Sunday, December 21, 2008

Carolyn Maloney works her ass off for New Yorkers

While Caroline Kennedy was garnering 'news' coverage for lunching with Al Sharpton, US House Rep Carolyn Maloney was working her ass for New Yorkers.

Carolyn Maloney

As with Andrew Cuomo, Carolyn Maloney's hard work didn't result in front page coverage of The New York Times. Do you have to date a publisher for the paper to cover you?

Apparently hard work doesn't cut it. But Maloney, who holds elected office, worked hard all last week.

New York State Unemployment Spikes to 6.1 Percent
Maloney: “We need an economic recovery package that puts people back to work and gets our economy back on track.”
Washington, D.C. – Rep. Carolyn B. Maloney (D-NY), Vice Chair of the Joint Economic Committee, issued the following statement regarding the New York State Labor Department’s November 2008 state employment data. The data show that the New York State unemployment rate rose to 6.1 percent in November and that private sector employers shed 23,500 jobs last month, the largest one-month decline since October 2001.
“Across the Empire State, workers are having a tough time holding onto and finding jobs,” said Congresswoman Maloney. “The recession will only exacerbate New York’s unemployment problem in the months to come. Estimates show that New York stands to lose nearly 150,000 jobs in a year if the Detroit Three automakers are allowed to fail. We cannot afford to lose these good middle-class jobs, so President Bush must act quickly to use Troubled Asset Relief Program funds to rescue these companies. We also need an economic recovery package that puts people back to work and gets our economy back on track, so Congress will have one ready early next year for our new President. By providing aid to the states, we can preserve health care for families, maintain vital services such as education, and create jobs by investing in our crumbling infrastructure and developing new energy sources.”


Highlights from the November 2008 state and metropolitan area employment release:

Unemployment is on the rise. In November, New York State’s unemployment rate rose 0.4 percentage points in November to 6.1 percent, up from 4.6 percent a year ago. Compared to a year ago, there are 145,300 more people unemployed in New York State, an increase of 34.4 percent.

Job losses are mounting. Over the past year, New York State employers have shed a total of 32,300 jobs. Leaving aside the 9,400 jobs created in government, job losses in the private sector totaled 41,700 over the past year, with most of the losses occurring in the past 2 months.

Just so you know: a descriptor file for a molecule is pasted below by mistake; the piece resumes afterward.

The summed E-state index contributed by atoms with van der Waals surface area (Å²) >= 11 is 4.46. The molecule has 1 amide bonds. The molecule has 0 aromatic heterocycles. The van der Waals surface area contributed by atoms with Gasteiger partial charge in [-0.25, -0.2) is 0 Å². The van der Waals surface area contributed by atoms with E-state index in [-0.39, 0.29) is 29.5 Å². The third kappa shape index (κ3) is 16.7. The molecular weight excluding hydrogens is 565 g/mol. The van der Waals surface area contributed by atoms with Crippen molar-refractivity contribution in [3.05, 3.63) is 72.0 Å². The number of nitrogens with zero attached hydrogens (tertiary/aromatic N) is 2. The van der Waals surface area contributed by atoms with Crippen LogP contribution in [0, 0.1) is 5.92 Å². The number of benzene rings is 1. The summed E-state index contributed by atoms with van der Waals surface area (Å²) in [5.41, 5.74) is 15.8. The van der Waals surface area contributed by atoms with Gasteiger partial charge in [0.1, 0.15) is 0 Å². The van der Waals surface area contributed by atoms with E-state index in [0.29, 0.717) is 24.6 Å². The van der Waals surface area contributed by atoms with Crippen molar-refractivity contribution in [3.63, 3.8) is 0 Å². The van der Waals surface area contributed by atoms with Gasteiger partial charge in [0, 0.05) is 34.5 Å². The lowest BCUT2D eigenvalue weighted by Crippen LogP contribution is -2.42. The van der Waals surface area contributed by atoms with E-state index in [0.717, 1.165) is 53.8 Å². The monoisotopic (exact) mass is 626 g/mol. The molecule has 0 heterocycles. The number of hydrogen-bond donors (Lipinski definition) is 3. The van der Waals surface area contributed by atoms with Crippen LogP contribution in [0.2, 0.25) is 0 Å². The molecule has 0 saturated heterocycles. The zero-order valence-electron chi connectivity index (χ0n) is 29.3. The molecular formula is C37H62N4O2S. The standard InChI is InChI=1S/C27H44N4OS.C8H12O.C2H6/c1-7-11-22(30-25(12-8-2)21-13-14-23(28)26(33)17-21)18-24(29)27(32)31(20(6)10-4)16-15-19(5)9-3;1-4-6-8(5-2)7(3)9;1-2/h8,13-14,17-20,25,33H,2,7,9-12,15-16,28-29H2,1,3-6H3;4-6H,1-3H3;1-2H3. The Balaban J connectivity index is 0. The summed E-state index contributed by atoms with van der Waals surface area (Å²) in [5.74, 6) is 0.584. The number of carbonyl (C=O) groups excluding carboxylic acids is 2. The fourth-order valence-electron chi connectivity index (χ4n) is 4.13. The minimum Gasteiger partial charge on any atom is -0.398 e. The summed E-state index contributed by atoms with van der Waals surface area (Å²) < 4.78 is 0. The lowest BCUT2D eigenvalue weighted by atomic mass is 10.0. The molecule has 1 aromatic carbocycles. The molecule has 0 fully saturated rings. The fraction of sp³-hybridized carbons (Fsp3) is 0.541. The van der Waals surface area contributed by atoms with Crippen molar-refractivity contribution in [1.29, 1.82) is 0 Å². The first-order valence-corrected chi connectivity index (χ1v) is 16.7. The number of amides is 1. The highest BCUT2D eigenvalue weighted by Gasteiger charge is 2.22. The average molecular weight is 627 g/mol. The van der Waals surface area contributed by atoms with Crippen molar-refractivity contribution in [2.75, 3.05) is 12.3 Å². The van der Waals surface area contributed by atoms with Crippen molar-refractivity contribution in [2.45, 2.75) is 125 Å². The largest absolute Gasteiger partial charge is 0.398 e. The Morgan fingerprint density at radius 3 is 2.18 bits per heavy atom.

Financial activities and manufacturing continue to shed jobs. The largest losses in this recession have been in the financial activities and manufacturing industries. Over the past twelve months, New York employers have cut 15,800 jobs in financial activities and 17,600 jobs in manufacturing. Other sectors with major job losses include retail trade and professional and business services. However, employers in industries related to education and health services and government continue to add jobs.

Nearly 115,000 New Yorkers applied for unemployment insurance in November. Over one million New Yorkers have filed for unemployment insurance so far this year, and more than 215,000 have filed for extended benefits made available in the Emergency Unemployment Compensation Act of 2008.

Unemployment in New York City grew especially rapidly, possibly fueled by job losses in the financial services sector. The unemployment rate in New York City jumped from 5.7 percent in October to 6.3 percent in November. This was a faster rate of growth than in areas of the state outside New York City, where unemployment went from 5.7 percent in October to 5.9 percent in November.

Caroline Kennedy knows what about unemployment? The economy is in the toilet and a spoiled princess wants to be gifted with a Senate seat?

Rep. Maloney: New report shows auto shutdowns could cause largest one-year job loss in NYS in last 17 years
The "Big Three" Automakers Directly Employ Almost 3,000 Production Workers in New York State, but "Ripple Effect" of Shutdowns Could Cause 144,600 Job Losses in One Year, Estimates Show
Washington, D.C. – Rep. Carolyn B. Maloney, Vice Chair of the Joint Economic Committee (JEC), released a report today entitled "The Ripple Effect: The Impact of a Big 3 Failure on New York State." Collapse of the big three U.S. automakers would lead to nearly 150,000 jobs lost both directly and indirectly, taking into account the serious negative spillover effects in industries in the auto production supply chain.
"The news that Chrysler and Ford are closing plants for at least a month should be an indication that President Bush needs to act quickly to get aid to the automakers so they can reopen these plants as quickly as possible," said Congresswoman Maloney.